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2013 was a busy year for software development, with more organizations scrambling to address the burgeoning bring-your-own-device movement and supply mobile employees with high-quality enterprise apps. The industry also saw one of its most high-profile failures in recent memory during the government's troubled HealthCare.gov rollout. Between the successes and stumbles, there have been many opportunities for IT teams to glean a little insight into software development best practices and how they can better positions themselves to meet the challenges of 2014.

Agile development is not always so
One of the most pervasive trends within the software development community has been the move from traditional waterfall processes to an Agile methodology. This approach presents a lot of tantalizing performance benefits, including the increased capacity to code, test and release programs within a shorter amount of time. However, many organizational leaders – including some of the decision makers behind the HeatlhCare.gov fiasco – tend to pay lip service to this concept and then revert back to waterfall measures once the ball gets rolling.

Matthew Heusser wrote in CIO that the team on that project was not given enough time to adequately test it for flaws and ensure it would be able to keep up with user demands. In this instance, the ostensibly Agile production was really a waterfall operation at its core, putting off extensive testing until the end of the development process.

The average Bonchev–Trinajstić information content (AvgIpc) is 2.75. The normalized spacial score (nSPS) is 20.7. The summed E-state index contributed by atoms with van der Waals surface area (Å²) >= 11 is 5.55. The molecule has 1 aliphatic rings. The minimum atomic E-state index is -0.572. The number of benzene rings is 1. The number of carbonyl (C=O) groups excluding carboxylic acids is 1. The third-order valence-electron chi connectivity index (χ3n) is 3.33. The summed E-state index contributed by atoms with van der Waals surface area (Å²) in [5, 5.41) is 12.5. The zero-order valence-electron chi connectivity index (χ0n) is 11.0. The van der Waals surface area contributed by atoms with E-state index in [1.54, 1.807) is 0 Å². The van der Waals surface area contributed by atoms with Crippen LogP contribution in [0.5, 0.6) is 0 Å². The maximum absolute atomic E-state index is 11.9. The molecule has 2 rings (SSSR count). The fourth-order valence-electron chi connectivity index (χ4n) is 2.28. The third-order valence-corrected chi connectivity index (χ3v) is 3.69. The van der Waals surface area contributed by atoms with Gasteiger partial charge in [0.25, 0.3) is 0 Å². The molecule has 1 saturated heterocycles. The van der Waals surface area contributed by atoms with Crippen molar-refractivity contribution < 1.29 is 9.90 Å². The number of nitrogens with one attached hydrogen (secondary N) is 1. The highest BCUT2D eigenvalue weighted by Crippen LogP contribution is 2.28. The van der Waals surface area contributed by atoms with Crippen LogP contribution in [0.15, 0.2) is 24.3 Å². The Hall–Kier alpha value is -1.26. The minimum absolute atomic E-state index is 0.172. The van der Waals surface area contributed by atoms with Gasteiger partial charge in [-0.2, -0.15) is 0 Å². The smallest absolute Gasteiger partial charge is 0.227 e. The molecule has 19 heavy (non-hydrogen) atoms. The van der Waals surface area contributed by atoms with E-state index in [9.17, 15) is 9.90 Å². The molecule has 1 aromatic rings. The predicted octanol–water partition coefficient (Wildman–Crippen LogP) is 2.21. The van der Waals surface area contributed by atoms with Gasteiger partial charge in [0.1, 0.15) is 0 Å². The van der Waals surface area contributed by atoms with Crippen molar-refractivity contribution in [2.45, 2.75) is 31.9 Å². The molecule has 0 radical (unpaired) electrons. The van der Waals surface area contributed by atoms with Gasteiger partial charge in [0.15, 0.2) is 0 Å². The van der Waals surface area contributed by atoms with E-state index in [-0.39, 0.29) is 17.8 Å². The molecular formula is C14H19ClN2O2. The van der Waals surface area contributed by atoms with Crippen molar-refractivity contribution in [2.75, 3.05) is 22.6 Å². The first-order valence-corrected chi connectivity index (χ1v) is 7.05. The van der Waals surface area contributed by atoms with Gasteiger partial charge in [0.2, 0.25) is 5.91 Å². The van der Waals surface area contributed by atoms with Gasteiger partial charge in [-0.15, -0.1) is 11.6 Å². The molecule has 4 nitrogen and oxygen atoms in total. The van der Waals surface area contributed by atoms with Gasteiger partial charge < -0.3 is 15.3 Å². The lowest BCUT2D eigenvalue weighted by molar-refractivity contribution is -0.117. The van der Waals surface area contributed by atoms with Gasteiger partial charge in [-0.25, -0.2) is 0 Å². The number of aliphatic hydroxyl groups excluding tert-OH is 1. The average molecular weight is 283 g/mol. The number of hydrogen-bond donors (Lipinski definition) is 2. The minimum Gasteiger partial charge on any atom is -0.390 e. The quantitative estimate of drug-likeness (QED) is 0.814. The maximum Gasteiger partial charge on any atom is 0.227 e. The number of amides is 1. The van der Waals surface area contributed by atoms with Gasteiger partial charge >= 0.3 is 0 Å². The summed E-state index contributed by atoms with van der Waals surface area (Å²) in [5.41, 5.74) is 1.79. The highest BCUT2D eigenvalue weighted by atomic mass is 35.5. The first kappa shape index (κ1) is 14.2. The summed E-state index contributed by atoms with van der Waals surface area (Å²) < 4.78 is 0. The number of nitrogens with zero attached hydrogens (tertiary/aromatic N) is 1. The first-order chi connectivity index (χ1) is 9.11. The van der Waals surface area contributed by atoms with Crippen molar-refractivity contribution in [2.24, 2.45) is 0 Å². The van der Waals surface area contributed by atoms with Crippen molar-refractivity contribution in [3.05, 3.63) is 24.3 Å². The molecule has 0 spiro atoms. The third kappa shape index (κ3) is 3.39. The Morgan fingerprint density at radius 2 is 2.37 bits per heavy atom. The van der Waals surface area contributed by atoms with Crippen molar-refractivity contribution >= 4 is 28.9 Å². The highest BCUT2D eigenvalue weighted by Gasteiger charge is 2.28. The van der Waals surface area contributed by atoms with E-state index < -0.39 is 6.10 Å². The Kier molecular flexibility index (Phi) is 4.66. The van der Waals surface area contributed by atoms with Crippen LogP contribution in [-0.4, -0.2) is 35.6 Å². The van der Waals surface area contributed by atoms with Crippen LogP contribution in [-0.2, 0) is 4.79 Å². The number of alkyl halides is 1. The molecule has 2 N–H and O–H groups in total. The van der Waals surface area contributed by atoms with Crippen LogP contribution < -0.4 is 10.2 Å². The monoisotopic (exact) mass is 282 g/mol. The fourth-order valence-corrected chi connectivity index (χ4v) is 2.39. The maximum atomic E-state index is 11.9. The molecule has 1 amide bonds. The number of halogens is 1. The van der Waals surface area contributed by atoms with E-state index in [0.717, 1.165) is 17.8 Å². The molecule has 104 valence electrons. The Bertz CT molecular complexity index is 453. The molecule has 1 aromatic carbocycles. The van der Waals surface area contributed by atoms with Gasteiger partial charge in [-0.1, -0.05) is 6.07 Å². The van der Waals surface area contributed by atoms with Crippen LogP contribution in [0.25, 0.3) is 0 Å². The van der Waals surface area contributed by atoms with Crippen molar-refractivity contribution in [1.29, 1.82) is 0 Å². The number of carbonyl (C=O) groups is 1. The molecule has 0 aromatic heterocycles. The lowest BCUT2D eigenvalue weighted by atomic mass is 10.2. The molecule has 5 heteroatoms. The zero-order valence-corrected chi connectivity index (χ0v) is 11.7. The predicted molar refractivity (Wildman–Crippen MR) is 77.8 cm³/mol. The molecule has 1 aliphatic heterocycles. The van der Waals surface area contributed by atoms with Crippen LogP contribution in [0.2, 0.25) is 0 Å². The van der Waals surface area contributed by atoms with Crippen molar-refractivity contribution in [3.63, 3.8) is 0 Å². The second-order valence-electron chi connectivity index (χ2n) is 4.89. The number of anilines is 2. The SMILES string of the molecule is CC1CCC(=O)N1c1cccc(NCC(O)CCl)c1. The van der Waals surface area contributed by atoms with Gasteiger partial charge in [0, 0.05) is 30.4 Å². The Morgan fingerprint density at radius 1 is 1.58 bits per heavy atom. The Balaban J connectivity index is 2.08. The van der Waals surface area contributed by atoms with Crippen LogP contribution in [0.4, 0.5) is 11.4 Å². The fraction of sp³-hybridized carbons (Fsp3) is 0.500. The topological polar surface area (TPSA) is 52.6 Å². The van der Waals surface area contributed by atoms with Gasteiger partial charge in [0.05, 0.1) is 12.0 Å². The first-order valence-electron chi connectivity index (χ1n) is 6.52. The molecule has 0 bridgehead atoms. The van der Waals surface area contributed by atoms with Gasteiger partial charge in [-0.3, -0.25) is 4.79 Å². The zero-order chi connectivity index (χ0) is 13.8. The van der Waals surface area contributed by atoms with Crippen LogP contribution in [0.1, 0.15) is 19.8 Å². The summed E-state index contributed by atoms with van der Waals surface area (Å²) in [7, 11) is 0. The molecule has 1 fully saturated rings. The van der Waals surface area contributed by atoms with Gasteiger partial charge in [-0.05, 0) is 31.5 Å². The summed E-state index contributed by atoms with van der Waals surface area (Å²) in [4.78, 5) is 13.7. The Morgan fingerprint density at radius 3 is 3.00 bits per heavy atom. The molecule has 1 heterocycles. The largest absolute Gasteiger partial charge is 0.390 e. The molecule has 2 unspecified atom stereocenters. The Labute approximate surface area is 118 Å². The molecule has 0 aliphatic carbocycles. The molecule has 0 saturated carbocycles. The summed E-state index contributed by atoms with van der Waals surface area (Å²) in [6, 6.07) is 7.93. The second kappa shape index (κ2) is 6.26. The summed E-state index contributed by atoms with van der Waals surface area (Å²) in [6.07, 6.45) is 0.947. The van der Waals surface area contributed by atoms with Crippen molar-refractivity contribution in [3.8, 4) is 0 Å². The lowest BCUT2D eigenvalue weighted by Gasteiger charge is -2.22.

Establish measured expectations
When the HealthCare.gov team neared its launch date, it became abundantly clear that there was no time to extensively test the website. However, the project was locked into that release time, resulting in a deeply flawed product being presented to end users. Numerous poor choices were made during HealthCare.gov's development process, but perhaps none were as instrumental in the site's failure as the decision to establish a launch date and rigidly adhere to it. Organizational leaders must understand that IT members are not miracle workers and may not be always be able to deliver a high-quality product under tight release windows. VentureBeat contributor Himanshu Sareen predicted that more private sector executives will take heed of the public relations crisis that erupted following HealthCare.gov's release and take care to ensure launches occur more smoothly.

Gamification software tools expand
In 2013, the concept of gamification firmly took hold among many enterprise users. This concept involves taking many of the principles from game development, which encourage players to continue striving to improve and advance, and apply them to a business environment. When executed properly gamification initiatives can light a fire under staff members and elicit more productivity from them. With the increased use of mobile devices in the workplace, organizational leaders have an ideal method for deploying new gamified applications to improve employee efficiency.

Making the most of the latest trends in software development is not always an easy task for IT teams. They may lack expertise in certain areas of development, creating blind spots that prevent them from successfully implementing specific solutions. Business leaders can offset these weaknesses by turning to a quality consultant to help IT members learn the ropes as well as guide new projects to completion. From Agile development to iOS optimization, an experienced consultant can overcome existing challenges and assist in the production of impactful software tools.